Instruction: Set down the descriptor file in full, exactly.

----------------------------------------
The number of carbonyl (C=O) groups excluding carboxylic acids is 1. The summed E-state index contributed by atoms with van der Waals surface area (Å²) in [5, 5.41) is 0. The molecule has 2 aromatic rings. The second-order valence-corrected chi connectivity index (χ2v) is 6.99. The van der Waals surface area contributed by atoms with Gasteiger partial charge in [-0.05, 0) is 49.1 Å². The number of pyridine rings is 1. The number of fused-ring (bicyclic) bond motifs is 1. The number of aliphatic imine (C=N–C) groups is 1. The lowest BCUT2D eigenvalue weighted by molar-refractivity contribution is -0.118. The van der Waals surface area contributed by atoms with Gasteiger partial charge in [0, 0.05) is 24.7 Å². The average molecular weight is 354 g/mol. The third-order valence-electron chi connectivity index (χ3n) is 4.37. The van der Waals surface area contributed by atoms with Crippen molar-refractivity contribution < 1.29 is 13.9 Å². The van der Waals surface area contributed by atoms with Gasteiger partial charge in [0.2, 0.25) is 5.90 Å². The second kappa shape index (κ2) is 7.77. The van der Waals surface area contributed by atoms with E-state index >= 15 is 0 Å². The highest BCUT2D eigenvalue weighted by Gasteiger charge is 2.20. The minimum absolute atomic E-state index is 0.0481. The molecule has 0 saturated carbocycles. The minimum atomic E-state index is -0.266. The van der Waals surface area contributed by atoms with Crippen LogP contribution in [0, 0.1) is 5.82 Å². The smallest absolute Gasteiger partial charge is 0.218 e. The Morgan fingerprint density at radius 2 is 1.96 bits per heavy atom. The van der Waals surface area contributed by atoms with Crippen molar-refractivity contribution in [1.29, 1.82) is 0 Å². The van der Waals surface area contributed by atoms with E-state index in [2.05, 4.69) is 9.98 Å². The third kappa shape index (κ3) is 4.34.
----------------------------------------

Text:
The number of carbonyl (C=O) groups excluding carboxylic acids is 1. The summed E-state index contributed by atoms with van der Waals surface area (Å²) in [5, 5.41) is 0. The molecule has 2 aromatic rings. The second-order valence-corrected chi connectivity index (χ2v) is 6.99. The van der Waals surface area contributed by atoms with Gasteiger partial charge in [-0.05, 0) is 49.1 Å². The number of pyridine rings is 1. The number of fused-ring (bicyclic) bond motifs is 1. The number of aliphatic imine (C=N–C) groups is 1. The lowest BCUT2D eigenvalue weighted by molar-refractivity contribution is -0.118. The van der Waals surface area contributed by atoms with Gasteiger partial charge in [0, 0.05) is 24.7 Å². The average molecular weight is 354 g/mol. The third-order valence-electron chi connectivity index (χ3n) is 4.37. The van der Waals surface area contributed by atoms with Crippen molar-refractivity contribution < 1.29 is 13.9 Å². The van der Waals surface area contributed by atoms with Gasteiger partial charge in [0.2, 0.25) is 5.90 Å². The second kappa shape index (κ2) is 7.77. The van der Waals surface area contributed by atoms with E-state index >= 15 is 0 Å². The highest BCUT2D eigenvalue weighted by Gasteiger charge is 2.20. The minimum absolute atomic E-state index is 0.0481. The molecule has 0 saturated carbocycles. The minimum atomic E-state index is -0.266. The van der Waals surface area contributed by atoms with Crippen LogP contribution in [0, 0.1) is 5.82 Å². The smallest absolute Gasteiger partial charge is 0.218 e. The Morgan fingerprint density at radius 2 is 1.96 bits per heavy atom. The van der Waals surface area contributed by atoms with Crippen molar-refractivity contribution in [1.29, 1.82) is 0 Å². The van der Waals surface area contributed by atoms with E-state index in [2.05, 4.69) is 9.98 Å². The third kappa shape index (κ3) is 4.34.